Switzerland’s cantons are assiduous in protecting their cultural peculiarities and, by extension, their legislative powers. So there can be big differences in how they conduct and regulate economic and social policy. Avenir Suisse’s annual Freedom Index monitors these discrepancies by comparing regulators’ activities in 29 categories of economic and civil liberties.

The Index is not intended as a tool for blank standardization – just the opposite. By highlighting cantonal differences in comparable policies, it offers cantons the opportunity to learn from each other (assuming they’re interested).

Learning from one’s neighbor

The Freedom Index shows cantons like Aargau and Schwyz often reach their regulatory goals with a lighter touch than their counterparts. Highlighting best practice can certainly increase the pressure for other cantonal policymakers to change. But regional peculiarities should always be taken into account: in other words, what works in Schwyz will not necessarily work in Bern or Valais.

However, there are some quick wins for cantons with similar characteristics. As the latest Index shows, the canton of Uri (ranked a lowly 25th in terms of freedoms) could take a leaf out of neighbouring Schwyz’s (ranked 2nd) or Glarus’s (ranked 4) books. Both cantons – geographically close and broadly comparable, could be useful role models. Both are more business friendly, have less restrictive restaurant fees and longer shopping hours than Uri.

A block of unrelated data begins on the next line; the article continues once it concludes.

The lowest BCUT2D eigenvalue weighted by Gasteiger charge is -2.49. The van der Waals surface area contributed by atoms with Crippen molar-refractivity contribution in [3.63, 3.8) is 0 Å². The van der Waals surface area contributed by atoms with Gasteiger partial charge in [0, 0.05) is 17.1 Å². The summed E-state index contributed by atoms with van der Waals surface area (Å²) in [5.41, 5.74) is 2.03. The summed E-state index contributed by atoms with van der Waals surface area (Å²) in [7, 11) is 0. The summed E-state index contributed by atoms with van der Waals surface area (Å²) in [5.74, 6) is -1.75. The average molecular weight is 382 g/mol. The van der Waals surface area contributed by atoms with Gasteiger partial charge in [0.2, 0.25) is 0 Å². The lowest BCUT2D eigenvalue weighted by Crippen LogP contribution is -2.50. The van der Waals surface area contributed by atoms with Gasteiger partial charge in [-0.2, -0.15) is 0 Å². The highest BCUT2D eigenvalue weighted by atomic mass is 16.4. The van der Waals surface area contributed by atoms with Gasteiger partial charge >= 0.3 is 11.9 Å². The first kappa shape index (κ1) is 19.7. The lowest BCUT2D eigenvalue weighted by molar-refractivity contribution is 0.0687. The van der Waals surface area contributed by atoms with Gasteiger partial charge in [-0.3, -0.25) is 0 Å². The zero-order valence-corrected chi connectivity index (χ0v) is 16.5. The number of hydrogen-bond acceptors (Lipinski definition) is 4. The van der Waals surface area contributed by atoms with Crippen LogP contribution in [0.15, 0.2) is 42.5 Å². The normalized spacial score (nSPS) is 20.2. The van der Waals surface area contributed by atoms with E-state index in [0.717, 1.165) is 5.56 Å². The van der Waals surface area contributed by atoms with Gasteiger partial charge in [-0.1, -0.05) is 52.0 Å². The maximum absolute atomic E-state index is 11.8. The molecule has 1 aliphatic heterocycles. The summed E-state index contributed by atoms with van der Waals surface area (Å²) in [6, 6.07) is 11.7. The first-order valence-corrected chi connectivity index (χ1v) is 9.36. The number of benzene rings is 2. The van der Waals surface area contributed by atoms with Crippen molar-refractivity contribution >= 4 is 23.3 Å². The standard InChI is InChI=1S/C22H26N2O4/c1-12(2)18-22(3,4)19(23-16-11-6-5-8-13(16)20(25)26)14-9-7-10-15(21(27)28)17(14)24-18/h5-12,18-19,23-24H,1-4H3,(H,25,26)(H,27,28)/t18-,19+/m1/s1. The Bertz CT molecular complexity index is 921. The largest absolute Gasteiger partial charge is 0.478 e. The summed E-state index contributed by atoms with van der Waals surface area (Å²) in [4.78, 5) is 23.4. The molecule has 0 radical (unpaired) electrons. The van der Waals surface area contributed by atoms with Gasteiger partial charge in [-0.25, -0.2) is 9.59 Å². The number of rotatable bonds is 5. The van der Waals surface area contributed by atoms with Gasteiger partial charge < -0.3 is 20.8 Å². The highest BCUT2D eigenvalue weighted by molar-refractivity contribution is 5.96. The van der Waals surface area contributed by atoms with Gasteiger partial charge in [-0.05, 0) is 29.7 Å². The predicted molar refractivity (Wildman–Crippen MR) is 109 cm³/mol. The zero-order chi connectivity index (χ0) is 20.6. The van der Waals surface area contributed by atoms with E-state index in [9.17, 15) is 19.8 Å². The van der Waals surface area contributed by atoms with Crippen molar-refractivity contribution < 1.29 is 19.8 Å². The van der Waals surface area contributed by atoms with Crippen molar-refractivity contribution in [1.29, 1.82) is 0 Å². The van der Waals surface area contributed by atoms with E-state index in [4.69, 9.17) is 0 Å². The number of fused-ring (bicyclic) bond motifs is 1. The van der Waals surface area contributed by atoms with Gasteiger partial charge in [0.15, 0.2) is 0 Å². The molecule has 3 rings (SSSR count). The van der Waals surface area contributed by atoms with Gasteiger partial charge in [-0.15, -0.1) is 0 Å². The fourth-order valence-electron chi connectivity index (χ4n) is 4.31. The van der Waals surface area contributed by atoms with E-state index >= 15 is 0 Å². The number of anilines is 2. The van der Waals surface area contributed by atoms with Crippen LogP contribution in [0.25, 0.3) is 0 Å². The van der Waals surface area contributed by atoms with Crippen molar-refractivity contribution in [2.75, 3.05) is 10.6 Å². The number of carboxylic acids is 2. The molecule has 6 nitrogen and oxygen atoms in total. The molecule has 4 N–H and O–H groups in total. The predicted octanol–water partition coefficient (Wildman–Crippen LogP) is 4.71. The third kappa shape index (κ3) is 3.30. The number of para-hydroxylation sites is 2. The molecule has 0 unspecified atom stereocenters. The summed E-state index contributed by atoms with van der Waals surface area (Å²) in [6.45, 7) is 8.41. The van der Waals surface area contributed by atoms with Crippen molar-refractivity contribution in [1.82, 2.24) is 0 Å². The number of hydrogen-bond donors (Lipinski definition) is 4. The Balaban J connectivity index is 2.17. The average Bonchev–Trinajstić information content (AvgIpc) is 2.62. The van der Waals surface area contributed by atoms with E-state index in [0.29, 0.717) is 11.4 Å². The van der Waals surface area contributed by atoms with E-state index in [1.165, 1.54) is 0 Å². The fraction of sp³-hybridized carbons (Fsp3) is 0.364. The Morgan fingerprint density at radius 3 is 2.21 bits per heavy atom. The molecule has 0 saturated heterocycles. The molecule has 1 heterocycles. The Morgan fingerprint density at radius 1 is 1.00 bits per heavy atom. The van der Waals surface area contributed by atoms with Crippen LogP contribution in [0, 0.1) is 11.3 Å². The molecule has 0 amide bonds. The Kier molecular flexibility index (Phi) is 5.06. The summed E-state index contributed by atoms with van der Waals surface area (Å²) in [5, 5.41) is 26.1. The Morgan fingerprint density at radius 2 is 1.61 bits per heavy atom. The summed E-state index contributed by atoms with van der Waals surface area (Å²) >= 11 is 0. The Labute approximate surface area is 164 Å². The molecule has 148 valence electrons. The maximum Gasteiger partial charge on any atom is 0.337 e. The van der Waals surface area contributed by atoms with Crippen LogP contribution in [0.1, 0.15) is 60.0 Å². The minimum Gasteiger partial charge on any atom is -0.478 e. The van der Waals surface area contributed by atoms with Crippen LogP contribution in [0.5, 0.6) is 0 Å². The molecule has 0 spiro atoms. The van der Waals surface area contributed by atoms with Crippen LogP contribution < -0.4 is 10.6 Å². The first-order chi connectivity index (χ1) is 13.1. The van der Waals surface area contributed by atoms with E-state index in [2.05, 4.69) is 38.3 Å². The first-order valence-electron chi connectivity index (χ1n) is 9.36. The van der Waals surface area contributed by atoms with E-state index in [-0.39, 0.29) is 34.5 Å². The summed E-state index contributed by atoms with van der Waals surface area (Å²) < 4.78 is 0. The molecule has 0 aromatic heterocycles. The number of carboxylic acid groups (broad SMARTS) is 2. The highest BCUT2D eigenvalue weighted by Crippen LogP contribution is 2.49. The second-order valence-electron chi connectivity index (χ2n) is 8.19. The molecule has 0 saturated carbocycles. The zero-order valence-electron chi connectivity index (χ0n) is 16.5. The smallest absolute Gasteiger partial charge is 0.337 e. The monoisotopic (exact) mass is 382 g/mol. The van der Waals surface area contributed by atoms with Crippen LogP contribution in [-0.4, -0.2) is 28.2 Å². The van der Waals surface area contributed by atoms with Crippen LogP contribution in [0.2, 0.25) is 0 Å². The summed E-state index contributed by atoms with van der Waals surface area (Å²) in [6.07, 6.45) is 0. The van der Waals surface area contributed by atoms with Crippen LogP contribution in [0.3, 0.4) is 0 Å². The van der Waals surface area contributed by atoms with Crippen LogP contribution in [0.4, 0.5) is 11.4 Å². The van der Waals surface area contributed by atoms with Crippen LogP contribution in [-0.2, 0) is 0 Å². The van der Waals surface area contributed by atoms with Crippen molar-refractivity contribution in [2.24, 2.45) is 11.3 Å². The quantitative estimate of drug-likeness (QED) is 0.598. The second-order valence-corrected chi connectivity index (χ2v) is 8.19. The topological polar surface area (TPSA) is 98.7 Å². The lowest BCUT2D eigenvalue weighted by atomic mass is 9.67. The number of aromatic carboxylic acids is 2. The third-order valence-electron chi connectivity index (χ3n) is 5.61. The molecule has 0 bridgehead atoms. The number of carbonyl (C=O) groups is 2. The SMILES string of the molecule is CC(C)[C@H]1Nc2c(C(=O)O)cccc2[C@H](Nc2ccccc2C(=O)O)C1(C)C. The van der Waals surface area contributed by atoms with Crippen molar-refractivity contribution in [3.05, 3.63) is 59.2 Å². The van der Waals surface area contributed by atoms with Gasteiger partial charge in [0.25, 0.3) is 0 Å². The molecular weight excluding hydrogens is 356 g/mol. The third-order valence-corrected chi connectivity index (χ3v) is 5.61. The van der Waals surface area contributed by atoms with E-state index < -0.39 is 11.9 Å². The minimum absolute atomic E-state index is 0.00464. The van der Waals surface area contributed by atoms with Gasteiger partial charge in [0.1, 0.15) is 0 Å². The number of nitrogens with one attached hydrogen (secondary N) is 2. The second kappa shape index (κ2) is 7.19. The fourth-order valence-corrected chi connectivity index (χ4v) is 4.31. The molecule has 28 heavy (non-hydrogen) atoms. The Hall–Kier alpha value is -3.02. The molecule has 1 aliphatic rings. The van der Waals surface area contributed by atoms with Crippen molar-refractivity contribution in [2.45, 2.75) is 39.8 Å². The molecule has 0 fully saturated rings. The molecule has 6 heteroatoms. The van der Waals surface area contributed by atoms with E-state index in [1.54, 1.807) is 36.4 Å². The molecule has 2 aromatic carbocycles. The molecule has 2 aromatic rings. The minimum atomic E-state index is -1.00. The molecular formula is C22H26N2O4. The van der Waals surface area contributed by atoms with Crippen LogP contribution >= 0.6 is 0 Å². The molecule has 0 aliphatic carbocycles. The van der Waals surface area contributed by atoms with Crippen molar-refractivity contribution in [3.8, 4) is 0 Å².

Cultural similarities and other historical connections form natural affinities in Swiss politics. So French speaking cantons could follow the example of Neuchâtel (ranked 11th ) and Jura (ranked 6th) regarding innovative labor market regulation, among other things. Other questions thrown up by the data include why Neuchâtel and Jura need fewer collective employment contracts to achieve their labor market objectives, or why they have a significantly lower public expenditure quota.

Location competition is crucial

Inter-cantonal competition and benchmarking can help a canton to become more attractive, as its administrators must constantly rethink and reposition to keep up. That’s evident not just for well known factors, notably tax, but also for broader cantonal rules governing everyday life and business, as, for instance, the time taken to obtain a building permit, or the options employees have to combine family and career.

The fact that Switzerland’s federal system can be a test bed for ideas and solutions is not new. The canton of St. Gallen, for example, pioneered the “debt brake” – the mechanism automatically limiting borrowing – which it introduced as long ago as 1929. Since then, almost all the other cantons and, since December 2001, the Confederation itself, have followed suit. Even the federal German government has introduced a similar tool, showing Swiss ideas can also travel!